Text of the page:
This blog post is the second in a series of posts from =mc’s Senior Associate Consultant Laurence Brady, who is currently undertaking an exciting piece of fundraising work in the Middle East and North Africa. During his time on the project, Laurence will be writing regular blog posts in a series called ‘The MENA Blogs’.
For five consecutive days at the end of January 2011 when Tahrir Square became the focal point for the Egyptian Revolution to remove President Mubarak, a group of musicians played traditional Egyptian music for the crowds. Not just any group, but musicians of the El Mastaba Center for Egyptian Folk Music.
In a top floor, smoke-filled room above the buzzing Cairo district of Abdeen, El Mastaba’s founder, Zacharia Ibrahim, explains to me why he has spent most of his life fighting to preserve Egypt’s musical heritage and give it new life and relevance. Traditional music has always expressed the needs and dreams of the Egyptian people, he says. It came as no surprise to him that the crowds applauded and cheered El Mastaba in those revolutionary moments.
There is even more recent evidence of the durability of both Zacharia’s commitment and the appeal of Egyptian traditional sound. In December 2013 Zacharia organised a 25th anniversary concert of a folk music group that he formed in his native Port Said called El Tanbura. The concert at the Cairo Opera House, promoted mainly through social media, was a sell-out.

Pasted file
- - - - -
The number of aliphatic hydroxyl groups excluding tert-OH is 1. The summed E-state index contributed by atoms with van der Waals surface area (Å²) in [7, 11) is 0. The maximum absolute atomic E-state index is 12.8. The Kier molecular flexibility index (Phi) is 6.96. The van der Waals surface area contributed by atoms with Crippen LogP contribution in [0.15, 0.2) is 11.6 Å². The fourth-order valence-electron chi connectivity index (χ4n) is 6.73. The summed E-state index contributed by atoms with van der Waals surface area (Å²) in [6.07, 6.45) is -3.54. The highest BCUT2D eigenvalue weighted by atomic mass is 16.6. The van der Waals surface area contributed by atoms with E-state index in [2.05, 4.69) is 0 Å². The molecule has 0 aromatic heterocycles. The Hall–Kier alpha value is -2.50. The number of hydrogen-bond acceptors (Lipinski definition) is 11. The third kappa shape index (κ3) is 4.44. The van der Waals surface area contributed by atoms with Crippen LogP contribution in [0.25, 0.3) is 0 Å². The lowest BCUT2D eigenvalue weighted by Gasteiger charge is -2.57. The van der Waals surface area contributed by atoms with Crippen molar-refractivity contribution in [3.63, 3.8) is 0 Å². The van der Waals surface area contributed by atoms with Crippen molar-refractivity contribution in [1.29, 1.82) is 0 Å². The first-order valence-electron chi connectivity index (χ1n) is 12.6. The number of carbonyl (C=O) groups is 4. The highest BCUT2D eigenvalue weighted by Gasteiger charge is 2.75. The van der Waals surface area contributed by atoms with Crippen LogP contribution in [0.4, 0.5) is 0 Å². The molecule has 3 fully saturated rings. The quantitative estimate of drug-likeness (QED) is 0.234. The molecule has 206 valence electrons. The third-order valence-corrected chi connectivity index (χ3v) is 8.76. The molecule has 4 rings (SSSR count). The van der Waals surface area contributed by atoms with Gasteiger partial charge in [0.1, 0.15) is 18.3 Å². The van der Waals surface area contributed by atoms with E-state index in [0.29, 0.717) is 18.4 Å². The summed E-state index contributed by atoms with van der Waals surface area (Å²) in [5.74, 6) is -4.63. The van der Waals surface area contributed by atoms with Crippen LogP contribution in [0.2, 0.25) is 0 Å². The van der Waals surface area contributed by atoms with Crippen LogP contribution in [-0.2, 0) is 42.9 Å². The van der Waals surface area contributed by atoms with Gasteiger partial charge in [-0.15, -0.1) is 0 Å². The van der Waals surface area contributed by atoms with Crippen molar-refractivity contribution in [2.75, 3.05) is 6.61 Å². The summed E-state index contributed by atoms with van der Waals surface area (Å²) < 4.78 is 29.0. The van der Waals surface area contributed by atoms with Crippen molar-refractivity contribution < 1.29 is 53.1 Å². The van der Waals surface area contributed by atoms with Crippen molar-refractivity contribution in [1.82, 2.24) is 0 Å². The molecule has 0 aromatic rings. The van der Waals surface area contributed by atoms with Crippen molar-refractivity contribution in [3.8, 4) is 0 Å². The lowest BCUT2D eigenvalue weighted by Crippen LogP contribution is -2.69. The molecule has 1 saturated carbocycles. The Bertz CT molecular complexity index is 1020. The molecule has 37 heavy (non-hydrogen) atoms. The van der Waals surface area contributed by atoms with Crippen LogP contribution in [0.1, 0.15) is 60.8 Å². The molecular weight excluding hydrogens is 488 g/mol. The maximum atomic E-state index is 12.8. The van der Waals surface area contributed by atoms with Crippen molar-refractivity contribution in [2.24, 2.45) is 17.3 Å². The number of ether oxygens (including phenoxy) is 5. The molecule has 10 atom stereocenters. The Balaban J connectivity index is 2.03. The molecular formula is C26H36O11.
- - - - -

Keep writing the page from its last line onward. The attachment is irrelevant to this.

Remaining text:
Zacharia and El Mastaba are members of the eleven-strong Tamasi network of Arts organisations for whom The Management Centre is working. In spite of the challenges of securing sustainable funding, Zacharia is optimistic about the future. As he says, traditional music has a role to play in the daily life of ordinary Egyptians because it is the story of their lives.
In another part of Tahrir Square during the Revolution, Ossama Helmy had a different creative message for the crowds. Ossama told anyone that would listen about a Japanese legend about the bird with the long neck and legs, the crane: anyone who folds a thousand paper cranes will have their wish granted by a crane.
Ossama is the founder of the Arab Origami Center. It is not a member of Tamasi, but another example of how creative and innovative Arts in Egypt are catching the imagination and the attention of major funders. With funding from the Anna Lindh Foundation, Ossama succeeded in creating the first Arab Origami Festival in 2011. He sees origami as an educational and therapeutic tool that he has used to help children, drug addicts, and people who are deaf or blind.
‘Birds Of The Revolution’ is one of his most successful origami exhibitions to date, shown in France and Egypt. In Tahrir Square, he made not a thousand cranes, but one: two metres by two metres, with hundreds, maybe even a thousand folds. Two days later, he says, Mubarak was gone.